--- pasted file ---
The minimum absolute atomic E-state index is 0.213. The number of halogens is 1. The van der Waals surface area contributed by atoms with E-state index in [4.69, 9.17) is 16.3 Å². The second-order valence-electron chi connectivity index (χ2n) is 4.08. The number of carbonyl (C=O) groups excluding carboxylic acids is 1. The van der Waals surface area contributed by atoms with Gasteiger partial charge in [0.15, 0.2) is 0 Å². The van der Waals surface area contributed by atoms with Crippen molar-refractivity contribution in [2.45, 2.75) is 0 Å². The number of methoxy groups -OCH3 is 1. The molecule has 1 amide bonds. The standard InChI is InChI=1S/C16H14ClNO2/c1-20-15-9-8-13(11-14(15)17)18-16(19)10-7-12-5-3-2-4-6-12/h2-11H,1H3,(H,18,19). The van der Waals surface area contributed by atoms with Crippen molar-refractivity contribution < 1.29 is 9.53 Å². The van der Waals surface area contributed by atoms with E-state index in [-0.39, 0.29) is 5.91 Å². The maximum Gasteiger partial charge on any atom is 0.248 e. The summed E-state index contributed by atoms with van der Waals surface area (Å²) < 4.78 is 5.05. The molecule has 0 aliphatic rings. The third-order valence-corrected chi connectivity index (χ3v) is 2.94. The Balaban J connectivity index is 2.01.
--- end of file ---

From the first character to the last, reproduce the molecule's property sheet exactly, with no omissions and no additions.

The minimum absolute atomic E-state index is 0.213. The number of halogens is 1. The van der Waals surface area contributed by atoms with E-state index in [4.69, 9.17) is 16.3 Å². The second-order valence-electron chi connectivity index (χ2n) is 4.08. The number of carbonyl (C=O) groups excluding carboxylic acids is 1. The van der Waals surface area contributed by atoms with Gasteiger partial charge in [0.15, 0.2) is 0 Å². The van der Waals surface area contributed by atoms with Crippen molar-refractivity contribution in [2.45, 2.75) is 0 Å². The number of methoxy groups -OCH3 is 1. The molecule has 1 amide bonds. The standard InChI is InChI=1S/C16H14ClNO2/c1-20-15-9-8-13(11-14(15)17)18-16(19)10-7-12-5-3-2-4-6-12/h2-11H,1H3,(H,18,19). The van der Waals surface area contributed by atoms with Crippen molar-refractivity contribution < 1.29 is 9.53 Å². The van der Waals surface area contributed by atoms with E-state index in [-0.39, 0.29) is 5.91 Å². The maximum Gasteiger partial charge on any atom is 0.248 e. The summed E-state index contributed by atoms with van der Waals surface area (Å²) < 4.78 is 5.05. The molecule has 0 aliphatic rings. The third-order valence-corrected chi connectivity index (χ3v) is 2.94. The Balaban J connectivity index is 2.01.